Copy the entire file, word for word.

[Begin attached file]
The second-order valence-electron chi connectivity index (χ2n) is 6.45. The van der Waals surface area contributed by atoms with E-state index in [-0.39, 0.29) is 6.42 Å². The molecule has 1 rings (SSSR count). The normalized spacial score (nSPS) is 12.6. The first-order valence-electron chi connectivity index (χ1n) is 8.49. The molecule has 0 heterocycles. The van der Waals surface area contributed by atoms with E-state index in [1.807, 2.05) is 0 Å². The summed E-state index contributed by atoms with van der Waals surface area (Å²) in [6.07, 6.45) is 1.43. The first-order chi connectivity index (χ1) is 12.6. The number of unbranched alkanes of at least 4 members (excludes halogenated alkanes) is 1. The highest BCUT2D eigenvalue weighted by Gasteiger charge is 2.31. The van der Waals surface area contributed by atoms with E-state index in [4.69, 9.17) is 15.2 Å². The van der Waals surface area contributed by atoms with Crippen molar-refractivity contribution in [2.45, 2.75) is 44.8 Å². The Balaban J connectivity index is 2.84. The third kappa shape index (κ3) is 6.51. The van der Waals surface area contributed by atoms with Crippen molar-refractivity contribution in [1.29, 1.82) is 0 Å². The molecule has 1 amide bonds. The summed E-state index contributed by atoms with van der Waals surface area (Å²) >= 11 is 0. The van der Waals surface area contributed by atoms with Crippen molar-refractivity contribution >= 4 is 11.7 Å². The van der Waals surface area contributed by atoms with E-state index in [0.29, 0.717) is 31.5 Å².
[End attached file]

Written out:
The second-order valence-electron chi connectivity index (χ2n) is 6.45. The van der Waals surface area contributed by atoms with E-state index in [-0.39, 0.29) is 6.42 Å². The molecule has 1 rings (SSSR count). The normalized spacial score (nSPS) is 12.6. The first-order valence-electron chi connectivity index (χ1n) is 8.49. The molecule has 0 heterocycles. The van der Waals surface area contributed by atoms with E-state index in [1.807, 2.05) is 0 Å². The summed E-state index contributed by atoms with van der Waals surface area (Å²) in [6.07, 6.45) is 1.43. The first-order chi connectivity index (χ1) is 12.6. The number of unbranched alkanes of at least 4 members (excludes halogenated alkanes) is 1. The highest BCUT2D eigenvalue weighted by Gasteiger charge is 2.31. The van der Waals surface area contributed by atoms with E-state index in [4.69, 9.17) is 15.2 Å². The van der Waals surface area contributed by atoms with Crippen molar-refractivity contribution in [2.45, 2.75) is 44.8 Å². The Balaban J connectivity index is 2.84. The third kappa shape index (κ3) is 6.51. The van der Waals surface area contributed by atoms with Crippen molar-refractivity contribution in [1.29, 1.82) is 0 Å². The molecule has 1 amide bonds. The summed E-state index contributed by atoms with van der Waals surface area (Å²) >= 11 is 0. The van der Waals surface area contributed by atoms with Crippen molar-refractivity contribution >= 4 is 11.7 Å². The van der Waals surface area contributed by atoms with E-state index in [0.29, 0.717) is 31.5 Å².